Bishop of Brechin

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Sketch of Brechin Cathedral and Round Tower, north-west, drawn by W.R. Billings and engraved by J. Godfrey, in the 1800s.
Modern photograph.

The Bishop of Brechin is the ecclesiastical head of the Diocese of Brechin or Angus, based at Dundee. Brechin Cathedral, Brechin is a parish church of the established (presbyterian) Church of Scotland. The diocese had a long-established Gaelic monastic community which survived into the 13th century. The clerical establishment may very well have traced their earlier origins from Abernethy. During the Scottish Reformation, the Presbyterian Church of Scotland gained control of the heritage and jurisdiction of the bishopric. However, the line of bishops has continued to this day, according to ancient models of consecration, in the Scottish Episcopal Church.

List of known abbots[edit]

Tenure Incumbent Notes
fl. 1131x1150 Léot of Brechin He was the father of the first bishop. It is very probable that the Gaelic Abbot of Brechin simply became Bishop of Brechin, so that the later bishopric of Brechin was based on the earlier monastic establishment.
fl. late 12th century Domnall Domnall nepos Léot, grandson of Abbot Léot, and probably son of Bishop Samson.
fl. early 13th century Eoin mac in Aba Grandson of Léot's son Máel Ísu. He was the father of Morgánn, Lord of Glenesk.

List of bishops[edit]

Pre-Reformation bishops[edit]

Bishops of Brechin
From Until Incumbent Notes
x 1150 1165 x 1169 Samson of Brechin
1178 1189 x 1198 Turpin of Brechin
x 1198-1199 1212 Radulf of Brechin
1214 x 1215 1218 Hugh of Brechin Probably from the native clerical family.
1218 1242 x 1246 Gregory of Brechin
1246 1269 Albin of Brechin
aft. 1269 bef. 1274 William de Crachin Had been the dean of Brechin; the Papal legate, Ottobone, refused to consecrate him. One source says he appealed to the Pope and was consecrated, but authorities such as John Dowden doubt this. At any rate, he died on or before the year 1274.
1275 1291 x 1297 William de Kilconcath Also William Comyn; Dominican friar.
1296 1298 Nicholas of Brechin
1298 1323 x 1327 John de Kininmund
1328 1349 Adam de Moravia
1350 1351 Philip Wilde
1351 1373 x 1383 Patrick de Leuchars
1383 1404 x 1405 Stephen de Cellario
1407 1425 x 1426 Walter Forrester
1426 1453 John de Crannach Had previously been Bishop of Caithness.
1454 1462x1463 George Shoreswood
1463 1465 Patrick Graham Translated to St Andrews.
1465 1488 John Balfour
1488 1514 x 1516 William Meldrum
1516 1557 John Hepburn
1557 1559 Donald Campbell He had been the Abbot of Coupar Angus, and was the son of Archibald Campbell, 2nd Earl of Argyll. He was unable, despite the help of powerful patrons, to secure the bishopric.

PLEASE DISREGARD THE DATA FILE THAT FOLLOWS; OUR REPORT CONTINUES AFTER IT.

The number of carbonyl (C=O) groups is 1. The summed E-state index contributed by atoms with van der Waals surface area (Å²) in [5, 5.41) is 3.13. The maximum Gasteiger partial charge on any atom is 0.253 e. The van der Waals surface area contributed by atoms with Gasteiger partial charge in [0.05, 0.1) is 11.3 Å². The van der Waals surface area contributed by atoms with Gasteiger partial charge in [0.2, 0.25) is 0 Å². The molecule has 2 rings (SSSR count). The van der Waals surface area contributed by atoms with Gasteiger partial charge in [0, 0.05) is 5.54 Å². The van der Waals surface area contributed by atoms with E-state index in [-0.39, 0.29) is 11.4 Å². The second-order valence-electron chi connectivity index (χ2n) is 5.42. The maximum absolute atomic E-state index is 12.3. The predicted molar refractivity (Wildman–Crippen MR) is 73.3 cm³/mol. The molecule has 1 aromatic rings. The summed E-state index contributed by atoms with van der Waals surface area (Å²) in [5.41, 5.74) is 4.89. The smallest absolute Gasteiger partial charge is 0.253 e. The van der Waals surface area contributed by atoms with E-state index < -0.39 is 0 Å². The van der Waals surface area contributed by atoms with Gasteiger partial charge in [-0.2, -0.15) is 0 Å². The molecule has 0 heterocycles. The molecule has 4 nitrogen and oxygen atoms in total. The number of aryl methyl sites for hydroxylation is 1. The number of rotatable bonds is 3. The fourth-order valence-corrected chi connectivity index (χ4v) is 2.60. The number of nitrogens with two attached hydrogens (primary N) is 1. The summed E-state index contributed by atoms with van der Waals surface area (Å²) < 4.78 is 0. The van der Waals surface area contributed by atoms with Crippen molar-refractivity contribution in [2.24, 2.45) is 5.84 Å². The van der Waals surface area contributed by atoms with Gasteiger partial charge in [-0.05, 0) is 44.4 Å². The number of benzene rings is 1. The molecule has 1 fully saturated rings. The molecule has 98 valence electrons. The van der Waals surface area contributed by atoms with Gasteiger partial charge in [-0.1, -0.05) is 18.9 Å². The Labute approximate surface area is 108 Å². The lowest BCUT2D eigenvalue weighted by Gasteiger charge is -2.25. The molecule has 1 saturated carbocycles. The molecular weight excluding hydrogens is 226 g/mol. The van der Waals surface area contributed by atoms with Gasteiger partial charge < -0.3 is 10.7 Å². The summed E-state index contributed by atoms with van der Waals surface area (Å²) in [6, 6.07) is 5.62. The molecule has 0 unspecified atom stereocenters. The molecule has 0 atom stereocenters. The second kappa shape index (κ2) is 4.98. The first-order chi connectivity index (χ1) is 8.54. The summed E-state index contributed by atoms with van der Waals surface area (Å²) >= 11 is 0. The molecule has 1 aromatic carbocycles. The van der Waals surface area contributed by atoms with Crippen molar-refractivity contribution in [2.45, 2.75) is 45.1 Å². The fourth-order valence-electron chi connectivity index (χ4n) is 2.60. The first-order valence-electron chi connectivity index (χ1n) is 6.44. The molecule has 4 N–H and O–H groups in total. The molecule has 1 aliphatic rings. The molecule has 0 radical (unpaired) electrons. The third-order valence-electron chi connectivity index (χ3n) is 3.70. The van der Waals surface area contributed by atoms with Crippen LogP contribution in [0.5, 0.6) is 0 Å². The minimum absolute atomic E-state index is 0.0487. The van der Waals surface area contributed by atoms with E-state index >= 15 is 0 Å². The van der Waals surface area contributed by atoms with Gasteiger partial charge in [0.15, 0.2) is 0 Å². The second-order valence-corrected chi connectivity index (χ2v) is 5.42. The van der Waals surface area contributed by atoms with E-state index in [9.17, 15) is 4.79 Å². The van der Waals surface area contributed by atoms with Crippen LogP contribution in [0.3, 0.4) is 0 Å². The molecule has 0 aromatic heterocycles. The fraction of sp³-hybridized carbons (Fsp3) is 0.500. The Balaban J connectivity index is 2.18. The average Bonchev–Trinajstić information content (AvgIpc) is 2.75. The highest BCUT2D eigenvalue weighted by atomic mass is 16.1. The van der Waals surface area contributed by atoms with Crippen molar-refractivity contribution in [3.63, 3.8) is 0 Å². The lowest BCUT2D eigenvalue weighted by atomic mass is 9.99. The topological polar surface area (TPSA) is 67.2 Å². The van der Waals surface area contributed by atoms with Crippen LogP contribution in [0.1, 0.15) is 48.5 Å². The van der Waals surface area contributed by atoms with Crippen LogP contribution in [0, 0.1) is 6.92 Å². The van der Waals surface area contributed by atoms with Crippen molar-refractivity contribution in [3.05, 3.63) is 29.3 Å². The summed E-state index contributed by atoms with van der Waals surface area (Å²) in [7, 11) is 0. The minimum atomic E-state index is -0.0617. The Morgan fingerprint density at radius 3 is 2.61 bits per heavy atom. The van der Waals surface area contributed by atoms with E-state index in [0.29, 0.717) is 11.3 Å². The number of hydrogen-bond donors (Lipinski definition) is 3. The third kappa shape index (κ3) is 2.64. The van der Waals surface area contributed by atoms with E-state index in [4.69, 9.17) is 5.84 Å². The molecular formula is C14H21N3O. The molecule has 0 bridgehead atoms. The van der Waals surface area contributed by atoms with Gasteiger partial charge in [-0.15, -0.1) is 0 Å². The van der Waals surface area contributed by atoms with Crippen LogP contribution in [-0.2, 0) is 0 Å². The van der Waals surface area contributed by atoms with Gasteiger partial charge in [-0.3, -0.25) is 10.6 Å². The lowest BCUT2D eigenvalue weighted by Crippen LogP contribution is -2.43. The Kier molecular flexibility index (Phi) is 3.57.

Church of Scotland bishops[edit]

Bishops of Brechin
From Until Incumbent Notes
1565 1566 John Sinclair
1566 1607 Alexander Campbell Provided while a minor; resigned 1607.
1607 1619 Andrew Lamb Translated to Galloway.
1619 1634 David Lindsay Translated to Edinburgh.
1634 1635 Thomas Sydserf Translated to Galloway.
1635 1638 Walter Whitford Deprived on 13 December 1638, along with other Scottish bishops in a general abolition of episcopacy which lasted until 1661.
1638 1661 Vacant Episcopacy suspended.
1662 1671 David Strachan Episcopacy restored.
1671 1677 Robert Laurie
1678 1682 George Haliburton Translated to Aberdeen.
1682 1684 Robert Douglas Translated to Dunblane.
1684 1684 Alexander Cairncross Translated to Glasgow.
1684 1688 James Drummond
The Episcopacy was abolished in the Church of Scotland in 1689, but continued in the Scottish Episcopal Church.

Episcopal bishops[edit]

Today the bishop is the Ordinary of the Scottish Episcopal Diocese of Brechin.

Bishops of Brechin
From Until Incumbent Notes
1695 1709 The see administered by Alexander Rose, Bishop of Edinburgh.
1709 1723 The see was part of the territory administered by John Falconer, a college bishop.
1724 1727 Robert Norrie Died in office.
1727 1731 Thomas Rattray Translated to Dunkeld in 1731.
1731 1742 John Ochterlony Died in office.
1742 1777 James Rait Died in office.
1778 1781 George Innes Died in office.
1781 1787 See vacant
1787 1788 Abernethy Drummond Translated to Edinburgh and Glasgow in 1788.
1788 1810 John Strachan Appointed Coadjutor Bishop in 1787 before succeeded Diocesan bishop in 1788.
1810 1840 George Gleig Appointed Coadjutor Bishop in 1808 before succeeded Diocesan Bishop in 1810; also Primus 1816–1837.
1840 1847 David Moir Appointed Coadjutor bishop in 1837 before succeeded Diocesan bishop in 1840, died in office.
1847 1875 Alexander Forbes Died in office.
1875 1903 Hugh Jermyn Also Primus 1886–1901; died in office.
1904 1934 Walter Robberds Also Primus 1908–1934.
1935 1943 Kenneth Mackenzie Previously vicar of St Mary's Church, Selly Oak.
1944 1959 Eric Graham
1959 1975 John Sprott Previously Provost of Dundee.
1975 1990 Lawrence Luscombe Also Primus 1985–1990.
1990 1996 Robert Halliday
1997 2005 Neville Chamberlain
2005 2010 John Mantle Retired due to ill health; died November 2010.
2011 present Nigel Peyton[1][2] Born 1951

References[edit]

  • Broun, Dauvit, “The Seven Kingdoms in De Situ Albanie: A Record of Pictish political geography or imaginary Map of ancient Alba”, in E.J. Cowan & R. Andrew McDonald (eds.), Alba: Celtic Scotland in the Medieval Era, (Edinburgh, 2000, rev. 2005), pp. 24–42
  • Dowden, John, The Bishops of Scotland, ed. J. Maitland Thomson, (Glasgow, 1912)
  • Keith, Robert, An Historical Catalogue of the Scottish Bishops: Down to the Year 1688, (London, 1924)
  • Watt, D.E.R., Fasti Ecclesiae Scotinanae Medii Aevi ad annum 1638, 2nd Draft, (St Andrews, 1969)

External links[edit]